John Stanley, C.J. and William Burkitt, J.
1. The matters which have led to this appeal are shortly as follows: One Multan Singh obtained a decree for sale on a mortgage made by the defendants, and in execution of that decree had the property put up for sale. Part of the property was non-ancestral and this portion was sold by the Civil Court. The remainder being ancestral, the sale of it was transferred to the Collector. On the 20th of September 1904, the Collector sold this portion to the plaintiff for a sum of Rs. 25,000. On the 5th of October 1904, Izzat Ali, one of the co-owners of the property, filed an objection to the sale alleging material irregularities in its conduct and consequent loss of a substantial nature, and praying that the sale should be set aside under Rule 17 (XII). On the 19th October following one of the defendants, Abdul Hai, also a co-owner, applied to the Collector under Rule 17 (XIIIA) to have the sale set aside, depositing at the same time in Court a sum equal to 5 per cent. of the purchase money and also the amount of the decree. His Application was rejected by the Collector on the 11th of November 1904, on the ground, so far as we understand the order, that there was pending an application by Izzat Ali to have the sale set aside on the ground of material irregularity in the conduct of it. The Collector seems to have held that Abdul Hai, one of the owners of the property, could not apply under Rule 17, (XIII A) so long as, there was pending an application on the part of another co-owner under Rule 17 (XII). In his order the Collector says: 'It has been urged that he (i.e., Abdul Hai) is only a mortgagor under the second mortgage represented by the amount of Rs. 2,234-8-0 and that Izzat Ali is a mortgagor under the first mortgage also represented by the amount of Rs. 24,632; that they are therefore different persons. I am unable to accept this contention. They are both judgment-debtors and originally joint defendants in the suit, and I hold that Abdul Hai is not entitled to make the application under Section 310A unless the application under Section 311 is withdrawn.' He therefore, as the application of Izzat Ali had not been withdrawn, rejected the application of Abdul Hai. We do not profess to understand exactly the meaning of the language used by the Collector, but we take it that he refused the application of Abdul Hai on the ground that he alone was not a person who could apply under Rule 17 (XIIIA). We may point out that by oversight he cited in his order Section 310A and Section 311 of the Code of Civil Procedure instead of Rule 17 (XII) and 17 (XIIIA) of the Rules of Government passed under Section 320.
2. An appeal was preferred to the Commissioner of the Meerut Division, with the result that, allowing the appeal, he set aside the order confirming the sale. In consequence of this order the present suit was instituted.
3. The Rules to which we have referred are Rules framed by the Local Government under Section 820 of the Code of Civil Procedure for regulating the sale of ancestral lands by the Collector. Rule 17 (XIIIA) corresponds with Section 310A of the Code. The Court below dismissed the plaintiffs suit and hence this appeal.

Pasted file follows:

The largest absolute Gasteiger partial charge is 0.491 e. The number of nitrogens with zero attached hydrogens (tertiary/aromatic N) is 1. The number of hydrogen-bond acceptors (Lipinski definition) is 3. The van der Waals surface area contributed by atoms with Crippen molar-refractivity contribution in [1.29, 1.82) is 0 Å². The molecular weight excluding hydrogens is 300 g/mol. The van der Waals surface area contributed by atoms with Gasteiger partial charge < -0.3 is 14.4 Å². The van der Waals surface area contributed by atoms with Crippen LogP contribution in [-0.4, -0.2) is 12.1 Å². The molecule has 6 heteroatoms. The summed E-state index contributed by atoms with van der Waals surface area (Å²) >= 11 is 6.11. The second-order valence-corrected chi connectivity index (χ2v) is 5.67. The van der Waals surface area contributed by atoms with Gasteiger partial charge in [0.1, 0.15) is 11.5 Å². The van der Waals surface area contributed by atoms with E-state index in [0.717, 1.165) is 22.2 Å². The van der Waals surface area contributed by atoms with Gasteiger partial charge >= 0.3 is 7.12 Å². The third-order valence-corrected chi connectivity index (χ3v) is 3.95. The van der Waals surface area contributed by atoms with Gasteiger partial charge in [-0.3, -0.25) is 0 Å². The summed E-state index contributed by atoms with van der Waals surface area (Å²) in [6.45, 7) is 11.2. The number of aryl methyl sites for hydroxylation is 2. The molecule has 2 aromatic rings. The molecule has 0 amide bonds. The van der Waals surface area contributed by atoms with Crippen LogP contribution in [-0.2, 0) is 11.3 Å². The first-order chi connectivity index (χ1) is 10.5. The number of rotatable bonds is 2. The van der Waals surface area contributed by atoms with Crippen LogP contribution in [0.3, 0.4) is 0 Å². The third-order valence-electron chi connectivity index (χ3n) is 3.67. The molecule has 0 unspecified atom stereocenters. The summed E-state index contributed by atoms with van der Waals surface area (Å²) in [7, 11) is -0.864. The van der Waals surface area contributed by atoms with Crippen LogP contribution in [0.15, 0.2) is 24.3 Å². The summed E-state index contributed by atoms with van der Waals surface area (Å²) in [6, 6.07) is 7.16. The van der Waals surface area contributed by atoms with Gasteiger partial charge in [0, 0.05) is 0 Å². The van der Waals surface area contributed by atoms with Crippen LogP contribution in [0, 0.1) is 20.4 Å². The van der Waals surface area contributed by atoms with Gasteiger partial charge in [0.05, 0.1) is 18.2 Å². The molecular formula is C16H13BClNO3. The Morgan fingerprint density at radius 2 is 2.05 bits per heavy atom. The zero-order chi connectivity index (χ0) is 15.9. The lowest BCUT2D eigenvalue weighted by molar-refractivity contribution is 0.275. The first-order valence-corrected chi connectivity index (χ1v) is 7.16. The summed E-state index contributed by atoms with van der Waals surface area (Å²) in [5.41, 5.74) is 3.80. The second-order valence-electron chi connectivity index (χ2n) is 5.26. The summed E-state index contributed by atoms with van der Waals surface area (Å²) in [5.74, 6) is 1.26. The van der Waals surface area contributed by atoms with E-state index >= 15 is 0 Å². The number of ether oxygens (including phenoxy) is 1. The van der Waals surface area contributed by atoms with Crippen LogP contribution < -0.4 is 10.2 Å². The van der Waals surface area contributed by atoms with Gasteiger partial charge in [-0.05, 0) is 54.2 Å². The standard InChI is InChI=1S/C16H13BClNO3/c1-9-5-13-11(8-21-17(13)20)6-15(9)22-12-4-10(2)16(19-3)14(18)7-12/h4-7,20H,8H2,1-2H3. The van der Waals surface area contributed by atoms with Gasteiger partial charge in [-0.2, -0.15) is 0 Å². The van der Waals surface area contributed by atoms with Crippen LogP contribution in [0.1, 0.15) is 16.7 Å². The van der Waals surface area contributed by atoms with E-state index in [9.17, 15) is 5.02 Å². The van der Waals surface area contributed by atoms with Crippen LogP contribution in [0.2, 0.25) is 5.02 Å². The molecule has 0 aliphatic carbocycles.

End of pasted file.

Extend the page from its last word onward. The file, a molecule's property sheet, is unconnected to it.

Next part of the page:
4. It was argued before us at considerable length that no appeal lay from the Collector's order to the Commissioner but in the view which we take of the case it is unnecessary to determine this question. It appears to us that when Abdul Hai deposited the money required to be deposited by the Rule in question the Collector was bound to pass an order setting aside the sale and had no option in the matter. The language of the Rule is as follows: 'If such deposit is made within 30 days the Collector shall pass an order setting aside the sale.' But it is said that the proviso to the section justified the Collector in passing the order now impeached, That provise is that if a person applies under Rule 17 (XII) to set aside the sale of his immovable property, he shall not be entitled to make an application under this Rule, that is Rule 17 (XIIIA). The contention is that inasmuch as Izzat Ali, one of the co-owners, made the application to which we have referred under Rule 17 (XII), Abdul Hai could not, in view of the language of the section, succeed in an application to have the sale set aside under Rule 17 (XIIIA). It is said that 'any person whose immovable property has been sold' must mean all the owners of the property and not a single co-sharer, and that Abdul Hai being only a co-sharer without the concurrence of the other co-sharers could not take advantage of the rule. We are unable to take this view of the section. It appears to us that the words 'any person whose immovable property has been sold' enable co-sharers of the property which has been sold to apply to the Court to have the sale set aside, and that it is not necessary that all the co-sharers should join in the application. So soon as Abdul Hai made his application and paid the money as required by the Rule, it was in our opinion the duty of the Collector to pass an order setting aside the sale. He ought not, after the deposit was made, to have entertained the application which was made by Izzat Ali. We are confirmed in this view of the section by two decisions of the Calcutta High Court, namely in Net Lall Sahoo v. Sheikh Kareem Bux (1896) I.L.R. 23 Calc. 686 and Paresh Nath Singha v. Nabogopal Chattopadhya (1901) I.L.R. 29 Calc. 1. Whether or not, therefore an appeal lay to the Commissioner, we are of opinion that the Collector acted ultra vires in proceeding to confirm the sale after Abdul Hai had made the deposit and filed an application to have the sale set aside under the provisions of Rule 17 (XIIIA). We therefore dismiss the appeal with costs.